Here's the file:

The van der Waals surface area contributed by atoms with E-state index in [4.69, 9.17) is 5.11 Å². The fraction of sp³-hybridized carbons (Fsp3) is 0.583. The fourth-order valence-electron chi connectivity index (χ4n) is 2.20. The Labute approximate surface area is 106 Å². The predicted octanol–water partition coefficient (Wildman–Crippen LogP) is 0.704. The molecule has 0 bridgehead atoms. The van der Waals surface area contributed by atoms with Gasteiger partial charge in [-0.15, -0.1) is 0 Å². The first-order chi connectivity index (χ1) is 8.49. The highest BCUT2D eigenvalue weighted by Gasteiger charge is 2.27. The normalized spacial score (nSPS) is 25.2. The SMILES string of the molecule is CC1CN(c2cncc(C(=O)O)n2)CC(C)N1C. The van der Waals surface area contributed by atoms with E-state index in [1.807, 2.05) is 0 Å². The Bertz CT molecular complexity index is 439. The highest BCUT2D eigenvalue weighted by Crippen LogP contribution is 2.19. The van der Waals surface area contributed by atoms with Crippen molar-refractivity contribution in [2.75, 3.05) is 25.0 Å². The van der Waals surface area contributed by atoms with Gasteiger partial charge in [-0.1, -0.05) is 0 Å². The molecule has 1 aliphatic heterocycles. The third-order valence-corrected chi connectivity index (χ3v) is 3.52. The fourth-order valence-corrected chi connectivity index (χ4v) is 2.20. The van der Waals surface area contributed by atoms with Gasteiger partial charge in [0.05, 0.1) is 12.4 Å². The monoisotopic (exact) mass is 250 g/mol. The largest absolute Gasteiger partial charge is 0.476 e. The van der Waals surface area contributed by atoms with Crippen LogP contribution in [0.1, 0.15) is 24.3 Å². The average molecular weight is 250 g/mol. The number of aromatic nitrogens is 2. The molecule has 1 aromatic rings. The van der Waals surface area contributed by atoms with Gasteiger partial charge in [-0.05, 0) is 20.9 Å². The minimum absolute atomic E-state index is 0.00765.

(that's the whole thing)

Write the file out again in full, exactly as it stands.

The van der Waals surface area contributed by atoms with E-state index in [4.69, 9.17) is 5.11 Å². The fraction of sp³-hybridized carbons (Fsp3) is 0.583. The fourth-order valence-electron chi connectivity index (χ4n) is 2.20. The Labute approximate surface area is 106 Å². The predicted octanol–water partition coefficient (Wildman–Crippen LogP) is 0.704. The molecule has 0 bridgehead atoms. The van der Waals surface area contributed by atoms with Gasteiger partial charge in [-0.15, -0.1) is 0 Å². The first-order chi connectivity index (χ1) is 8.49. The highest BCUT2D eigenvalue weighted by Gasteiger charge is 2.27. The normalized spacial score (nSPS) is 25.2. The SMILES string of the molecule is CC1CN(c2cncc(C(=O)O)n2)CC(C)N1C. The van der Waals surface area contributed by atoms with E-state index in [1.807, 2.05) is 0 Å². The Bertz CT molecular complexity index is 439. The highest BCUT2D eigenvalue weighted by Crippen LogP contribution is 2.19. The van der Waals surface area contributed by atoms with Crippen molar-refractivity contribution in [2.75, 3.05) is 25.0 Å². The van der Waals surface area contributed by atoms with Gasteiger partial charge in [-0.1, -0.05) is 0 Å². The molecule has 1 aliphatic heterocycles. The third-order valence-corrected chi connectivity index (χ3v) is 3.52. The fourth-order valence-corrected chi connectivity index (χ4v) is 2.20. The van der Waals surface area contributed by atoms with Gasteiger partial charge in [0.05, 0.1) is 12.4 Å². The monoisotopic (exact) mass is 250 g/mol. The largest absolute Gasteiger partial charge is 0.476 e. The van der Waals surface area contributed by atoms with Crippen LogP contribution in [0.1, 0.15) is 24.3 Å². The average molecular weight is 250 g/mol. The number of aromatic nitrogens is 2. The molecule has 1 aromatic rings. The van der Waals surface area contributed by atoms with Gasteiger partial charge in [-0.05, 0) is 20.9 Å². The minimum absolute atomic E-state index is 0.00765.